The future of working life in a gender equality perspective
The project is part of CORE – Centre for Research on Gender Equality.
At CORE – Centre for Research on Gender Equality, one of our current commitments is the study of gender equality in the light of changes in working life and in the labor market. Our aim is to conduct research on the gender implication of different development trends in the labor market. One goal is mapping how big changes that result from the “technology revolution” (which has led to a rapid development in the digitalization of working life), affect gender relations and gender equality. Another trend concerns changes in the forms of employment. Globalization and migration have contributed to a shift in the rules of the labor market, which is also affecting gender equality. These trends are understudied from a gender equality perspective. We believe that it is important to understand how such big processes also influence gender equality and gender relations.
To gain knowledge on the future of working life, we want to focus on the mayor changes referred to as the “Fourth Industrial Revolution” – where robots, big data, automated control systems and artificial intelligence have the potential to dramatically change working life. Some knowledge and expertise have become more demanded, while other forms have lost their importance, or become redundant. Among the changes that have taken place, the literature points to both knowledge-intensive technical change, to polarization in the labor market, and to de-industrialization because of subsequent structural changes. We want to investigate whether women and men have different effects from these changes, because of the gendered structure of the labor market. Additionally, we want to know whether there is a gender dimension of the changes resulting from technological development, and in that case: what can we expect to see in the future? Bluntly put: who will benefit from the robotic revolution: women or men? This includes examination of the effect on the gender distribution in labor markets. What types of jobs are challenged? Is it the typical women’s jobs, men’s jobs or gender-balanced jobs? In addition, we want to distinguish between direct effects for companies and industries that are changing due to technology, and the so-called indirect effects that comes from structural changes caused by unbalanced growth in productivity. We wish to analyze both the direct and indirect effects, and our focus is twofold. Firstly, how does structural change relate to the gender segregated labor market? Secondly, what does new and changed forms of employment mean in a gender equality perspective? Increased access to temporary employment can affect the labor market in several ways because it changes the cost of hiring and dismissing employees. We can interpret the changes the Working Environment Act from 2015 as a reduction in the cost of a job. The risk related to hiring has declined, and it has become cheaper than before. Easier and cheaper access to temporary employment will increase the proportion of temporary jobs, but at the same time have an uncertain impact on total employment. Because of the changes in the Working Environment Act, access to temporary employment for a period of up to 12 months has increased, which led to a rise in the proportion of short-term jobs without contributing to overall employment growth. The increase occurred in industries with an already high proportion of temporary/short-term employees, and in low-wage jobs (Strøm, von Simson and Østbakken 2017). We know little about how, and if, temporary employment is connected to gender differences in future career and salary development. Not least, it is important to examine what happens to gender equality in working life as the proportion of temporary employees increases, since women traditionally have had a looser labor market connection than men and since women constitute a majority among the temporary-employees (62 percent in the period 2010-2016). We can use the reform as an instrument for the proportion of temporary employees in a company, and examine the effect of an increased proportion of temporary employees on women's relative labor market outcomes, including wages, wage growth, sickness absence and career advancement.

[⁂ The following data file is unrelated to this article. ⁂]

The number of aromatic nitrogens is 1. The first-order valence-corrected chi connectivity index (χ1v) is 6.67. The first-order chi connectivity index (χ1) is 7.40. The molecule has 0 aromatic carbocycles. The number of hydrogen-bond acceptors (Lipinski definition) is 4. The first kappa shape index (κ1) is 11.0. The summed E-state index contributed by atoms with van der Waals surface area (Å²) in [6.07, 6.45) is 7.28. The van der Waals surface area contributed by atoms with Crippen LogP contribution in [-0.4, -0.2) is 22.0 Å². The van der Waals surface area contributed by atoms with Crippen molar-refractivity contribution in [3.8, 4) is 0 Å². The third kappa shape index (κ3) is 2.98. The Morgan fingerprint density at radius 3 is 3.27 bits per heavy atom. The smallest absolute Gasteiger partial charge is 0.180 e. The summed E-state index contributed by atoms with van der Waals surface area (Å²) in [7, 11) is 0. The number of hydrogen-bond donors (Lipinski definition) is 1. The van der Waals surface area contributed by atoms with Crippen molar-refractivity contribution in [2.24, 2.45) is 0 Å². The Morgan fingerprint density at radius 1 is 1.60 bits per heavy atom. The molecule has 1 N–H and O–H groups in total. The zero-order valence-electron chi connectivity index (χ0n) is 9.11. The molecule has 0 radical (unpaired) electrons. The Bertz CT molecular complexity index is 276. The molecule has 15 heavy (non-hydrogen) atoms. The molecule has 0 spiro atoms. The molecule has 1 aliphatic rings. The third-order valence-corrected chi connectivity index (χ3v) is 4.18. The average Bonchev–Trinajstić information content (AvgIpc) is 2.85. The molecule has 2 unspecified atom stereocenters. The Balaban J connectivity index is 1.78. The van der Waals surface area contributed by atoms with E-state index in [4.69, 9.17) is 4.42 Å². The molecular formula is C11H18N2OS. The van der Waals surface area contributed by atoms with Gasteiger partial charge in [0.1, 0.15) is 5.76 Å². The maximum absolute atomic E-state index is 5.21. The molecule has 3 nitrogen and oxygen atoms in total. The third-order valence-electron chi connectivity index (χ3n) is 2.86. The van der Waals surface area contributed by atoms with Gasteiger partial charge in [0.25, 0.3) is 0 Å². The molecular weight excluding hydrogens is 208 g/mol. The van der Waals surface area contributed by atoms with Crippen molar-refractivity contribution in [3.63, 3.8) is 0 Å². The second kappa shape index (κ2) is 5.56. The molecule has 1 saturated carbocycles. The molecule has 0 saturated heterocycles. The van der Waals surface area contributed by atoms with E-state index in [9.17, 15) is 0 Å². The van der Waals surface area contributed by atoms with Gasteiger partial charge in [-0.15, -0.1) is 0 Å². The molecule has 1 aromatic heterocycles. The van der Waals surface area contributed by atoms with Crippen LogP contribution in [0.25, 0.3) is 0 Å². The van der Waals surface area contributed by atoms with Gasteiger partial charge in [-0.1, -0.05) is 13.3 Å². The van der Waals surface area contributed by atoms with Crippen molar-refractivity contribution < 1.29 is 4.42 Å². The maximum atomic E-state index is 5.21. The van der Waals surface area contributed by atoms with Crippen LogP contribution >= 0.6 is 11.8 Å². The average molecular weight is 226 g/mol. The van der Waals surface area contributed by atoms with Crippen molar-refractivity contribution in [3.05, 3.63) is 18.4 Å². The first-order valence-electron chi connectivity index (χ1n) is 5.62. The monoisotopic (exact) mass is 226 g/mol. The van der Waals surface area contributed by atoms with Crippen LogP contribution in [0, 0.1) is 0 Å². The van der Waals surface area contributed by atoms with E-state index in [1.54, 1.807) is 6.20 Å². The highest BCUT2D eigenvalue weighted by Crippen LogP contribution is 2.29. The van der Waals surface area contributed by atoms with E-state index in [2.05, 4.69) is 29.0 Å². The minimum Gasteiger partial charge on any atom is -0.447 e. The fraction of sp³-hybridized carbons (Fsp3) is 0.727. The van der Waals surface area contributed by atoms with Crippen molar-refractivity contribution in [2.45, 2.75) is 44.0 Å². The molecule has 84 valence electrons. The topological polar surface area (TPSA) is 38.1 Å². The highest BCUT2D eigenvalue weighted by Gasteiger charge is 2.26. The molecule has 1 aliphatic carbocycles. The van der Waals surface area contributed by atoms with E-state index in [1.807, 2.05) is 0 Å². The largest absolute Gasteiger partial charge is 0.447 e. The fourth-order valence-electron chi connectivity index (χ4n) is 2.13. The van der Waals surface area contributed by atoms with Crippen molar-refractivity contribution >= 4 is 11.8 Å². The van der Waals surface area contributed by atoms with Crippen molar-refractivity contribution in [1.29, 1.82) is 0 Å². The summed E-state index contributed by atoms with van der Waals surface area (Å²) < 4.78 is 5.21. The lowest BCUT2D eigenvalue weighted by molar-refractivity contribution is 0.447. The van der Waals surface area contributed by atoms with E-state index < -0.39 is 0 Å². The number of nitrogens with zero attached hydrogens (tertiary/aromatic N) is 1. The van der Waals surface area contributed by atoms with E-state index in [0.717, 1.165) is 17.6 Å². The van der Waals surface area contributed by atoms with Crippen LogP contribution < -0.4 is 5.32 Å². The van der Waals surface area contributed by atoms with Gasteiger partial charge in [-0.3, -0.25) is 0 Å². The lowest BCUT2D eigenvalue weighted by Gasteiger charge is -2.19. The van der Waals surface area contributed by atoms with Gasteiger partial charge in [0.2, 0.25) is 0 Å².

Thirdly, we will examine how globalization, both in terms of increased trade and immigration, affects the labor market, especially with an interest in how households are affected by such transforming processes. We will analyze various structural changes, including how increased labor market competition due to immigration from Eastern Europe affects the relative balance of power in Norwegian households. Studies have shown that men working in industries that directly compete with immigrants have had a negative development in wages and employment. An interesting question is whether the negative “shock” to men was counteracted by the fact that women in households increased their job offer, as a response. It is also conceivable that such changes have further consequences for gender equality, for example by the fact that the household shares the maternity leave more equally, that women through increased labor market connection have a greater chance of getting into management positions, etc. Immigration for Eastern Europe is one example of a structural change. It would be interesting to also look at other structural changes such as the “Oil Shock” in Rogaland in 2013-2014, which mainly affected men, but a slightly different group, tending to have higher education. It will be of interest to study the effects of such shocks, but we believe that they also can provide a broader understanding of the effects of transition and change in working life on gender equality.